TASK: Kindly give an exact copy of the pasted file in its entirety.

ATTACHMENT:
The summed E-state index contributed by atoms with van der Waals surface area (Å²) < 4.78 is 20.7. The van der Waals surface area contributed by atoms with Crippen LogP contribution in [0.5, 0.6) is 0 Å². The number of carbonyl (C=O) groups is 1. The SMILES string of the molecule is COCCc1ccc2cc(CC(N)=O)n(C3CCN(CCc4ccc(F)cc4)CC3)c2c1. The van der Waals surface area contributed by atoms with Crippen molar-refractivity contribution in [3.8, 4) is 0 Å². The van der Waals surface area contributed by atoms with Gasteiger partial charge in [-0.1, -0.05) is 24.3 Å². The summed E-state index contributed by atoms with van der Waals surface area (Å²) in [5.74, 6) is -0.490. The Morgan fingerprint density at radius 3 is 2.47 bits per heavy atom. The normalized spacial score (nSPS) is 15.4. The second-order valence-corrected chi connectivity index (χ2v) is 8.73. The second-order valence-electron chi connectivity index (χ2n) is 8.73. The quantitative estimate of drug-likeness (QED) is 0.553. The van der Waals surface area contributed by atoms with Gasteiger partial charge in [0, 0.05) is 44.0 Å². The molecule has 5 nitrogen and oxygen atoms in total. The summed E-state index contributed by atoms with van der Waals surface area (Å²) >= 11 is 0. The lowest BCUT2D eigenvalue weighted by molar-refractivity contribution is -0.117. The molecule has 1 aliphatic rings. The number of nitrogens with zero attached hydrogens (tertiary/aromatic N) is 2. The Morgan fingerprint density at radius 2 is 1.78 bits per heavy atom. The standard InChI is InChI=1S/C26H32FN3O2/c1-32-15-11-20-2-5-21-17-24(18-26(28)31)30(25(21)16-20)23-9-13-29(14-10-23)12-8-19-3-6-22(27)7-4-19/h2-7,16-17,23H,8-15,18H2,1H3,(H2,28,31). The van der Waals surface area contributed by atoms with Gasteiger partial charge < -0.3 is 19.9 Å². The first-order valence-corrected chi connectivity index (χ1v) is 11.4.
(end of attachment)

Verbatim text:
The summed E-state index contributed by atoms with van der Waals surface area (Å²) < 4.78 is 20.7. The van der Waals surface area contributed by atoms with Crippen LogP contribution in [0.5, 0.6) is 0 Å². The number of carbonyl (C=O) groups is 1. The SMILES string of the molecule is COCCc1ccc2cc(CC(N)=O)n(C3CCN(CCc4ccc(F)cc4)CC3)c2c1. The van der Waals surface area contributed by atoms with Crippen molar-refractivity contribution in [3.8, 4) is 0 Å². The van der Waals surface area contributed by atoms with Gasteiger partial charge in [-0.1, -0.05) is 24.3 Å². The summed E-state index contributed by atoms with van der Waals surface area (Å²) in [5.74, 6) is -0.490. The Morgan fingerprint density at radius 3 is 2.47 bits per heavy atom. The normalized spacial score (nSPS) is 15.4. The second-order valence-corrected chi connectivity index (χ2v) is 8.73. The second-order valence-electron chi connectivity index (χ2n) is 8.73. The quantitative estimate of drug-likeness (QED) is 0.553. The van der Waals surface area contributed by atoms with Gasteiger partial charge in [0, 0.05) is 44.0 Å². The molecule has 5 nitrogen and oxygen atoms in total. The summed E-state index contributed by atoms with van der Waals surface area (Å²) >= 11 is 0. The lowest BCUT2D eigenvalue weighted by molar-refractivity contribution is -0.117. The molecule has 1 aliphatic rings. The number of nitrogens with zero attached hydrogens (tertiary/aromatic N) is 2. The Morgan fingerprint density at radius 2 is 1.78 bits per heavy atom. The standard InChI is InChI=1S/C26H32FN3O2/c1-32-15-11-20-2-5-21-17-24(18-26(28)31)30(25(21)16-20)23-9-13-29(14-10-23)12-8-19-3-6-22(27)7-4-19/h2-7,16-17,23H,8-15,18H2,1H3,(H2,28,31). The van der Waals surface area contributed by atoms with Gasteiger partial charge < -0.3 is 19.9 Å². The first-order valence-corrected chi connectivity index (χ1v) is 11.4.